The Officer, as a Natural Resources Police Officer, has some duties, currently solely in Dorchester County, that involve activities relating to the land, particularly relating to trespassing incidents by hunters, and dealings with property owners who lease land for hunting purposes. In our view, however, it does not appear that these activities are significant enough that there is likely to be an overlap in the populations that he deals with in connection with his real estate work which would bring a client directly within his unit's jurisdiction, or raise issues under the more general inconsistent employment provision. We therefore conclude that the Officer's real estate work would not as presently handled be prohibited by the employment and interest prohibitions of §3-103(a)(1) of the Ethics Law.

We wish to clarify, however, that this conclusion relies significantly on the absence of any interaction between the State duties and the private activity, which in turn seems to result from the fact that there is very little overlap between the populations served in the natural resources law enforcement work and the real estate sales activity. If there were such an overlap, either because of expansion of his business into Dorchester County or if he were to transfer into the Talbot County unit of the NRP, then we believe that concerns could arise, given the particular nature of the law enforcement work done by the Officer, in part under the employment provisions, and also considering application of the nonparticipation provisions of §3-101 of the Law. This type of situation was addressed in our prior Opinion No. 81-1, which involved a Natural Resources Police Officer. In that Opinion we took account of the general and pervasive nature of the law enforcement responsibility and the potential participation problems that could result when an officer has business undertakings in an area and involving individuals over which he has significant discretionary enforcement authority. We believe that this would be an issue to be evaluated in the Officer's situation, if the circumstances change so that he would be handling real estate business within the geographical area where he works.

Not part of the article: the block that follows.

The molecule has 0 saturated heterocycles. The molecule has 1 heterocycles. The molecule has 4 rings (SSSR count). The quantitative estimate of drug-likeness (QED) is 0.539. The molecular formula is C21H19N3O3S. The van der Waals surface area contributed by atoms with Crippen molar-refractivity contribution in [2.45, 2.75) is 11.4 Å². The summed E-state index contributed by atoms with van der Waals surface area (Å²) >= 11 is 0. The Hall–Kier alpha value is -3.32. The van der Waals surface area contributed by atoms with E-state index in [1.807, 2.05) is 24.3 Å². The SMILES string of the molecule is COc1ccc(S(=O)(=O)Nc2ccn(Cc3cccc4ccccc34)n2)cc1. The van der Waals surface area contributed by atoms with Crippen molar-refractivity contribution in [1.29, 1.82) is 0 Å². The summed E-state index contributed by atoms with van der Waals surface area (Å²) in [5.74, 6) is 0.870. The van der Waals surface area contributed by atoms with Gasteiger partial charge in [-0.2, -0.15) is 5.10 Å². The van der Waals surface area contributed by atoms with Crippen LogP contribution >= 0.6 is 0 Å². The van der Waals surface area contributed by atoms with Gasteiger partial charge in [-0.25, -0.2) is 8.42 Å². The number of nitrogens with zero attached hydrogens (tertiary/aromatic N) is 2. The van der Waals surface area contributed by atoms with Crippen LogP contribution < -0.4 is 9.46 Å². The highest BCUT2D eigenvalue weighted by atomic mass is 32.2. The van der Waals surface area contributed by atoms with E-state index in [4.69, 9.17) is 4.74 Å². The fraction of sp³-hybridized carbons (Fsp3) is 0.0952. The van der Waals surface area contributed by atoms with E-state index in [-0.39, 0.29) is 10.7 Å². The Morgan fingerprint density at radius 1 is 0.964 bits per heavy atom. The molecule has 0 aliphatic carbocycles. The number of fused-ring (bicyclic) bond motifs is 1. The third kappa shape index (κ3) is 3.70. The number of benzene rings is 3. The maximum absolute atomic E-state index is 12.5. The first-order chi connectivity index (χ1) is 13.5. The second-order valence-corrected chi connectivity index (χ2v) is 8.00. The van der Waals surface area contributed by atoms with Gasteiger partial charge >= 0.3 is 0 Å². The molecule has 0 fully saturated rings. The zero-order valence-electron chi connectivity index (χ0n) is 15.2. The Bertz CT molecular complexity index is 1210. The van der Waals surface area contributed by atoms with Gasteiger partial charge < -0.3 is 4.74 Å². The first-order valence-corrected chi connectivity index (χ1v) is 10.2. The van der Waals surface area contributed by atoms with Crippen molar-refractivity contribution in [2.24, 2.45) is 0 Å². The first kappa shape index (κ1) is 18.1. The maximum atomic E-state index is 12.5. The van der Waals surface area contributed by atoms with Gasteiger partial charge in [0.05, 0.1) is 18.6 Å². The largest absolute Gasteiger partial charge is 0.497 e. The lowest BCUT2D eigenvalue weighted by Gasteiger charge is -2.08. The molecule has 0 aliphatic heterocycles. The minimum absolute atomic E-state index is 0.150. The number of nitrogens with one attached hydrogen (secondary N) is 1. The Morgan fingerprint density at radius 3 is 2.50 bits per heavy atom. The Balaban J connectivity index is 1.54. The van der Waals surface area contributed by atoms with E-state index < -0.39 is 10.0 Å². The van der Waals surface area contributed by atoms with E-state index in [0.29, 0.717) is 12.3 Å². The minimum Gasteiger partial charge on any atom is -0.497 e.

Thus, though we advise the Officer that the real estate business as it now functions would not be barred by the provisions of the Ethics Law, he should take care to be aware of the participation and prestige provisions of §§3-101 and 3-104 of the Law, and avoid any dealings in his private business with persons with which he has official dealings in connection with his police work. If situations presenting questions in this regard begin to arise with any frequency, either as a result of his business activities or his duty assignments, then the result of this Opinion would need to be reevaluated.

William J. Evans, Chairman
   Rev. C. Anthony Muse
   Robert C. Rice, Ph.D.
   Barbara M. Steckel

Date: September 8, 1989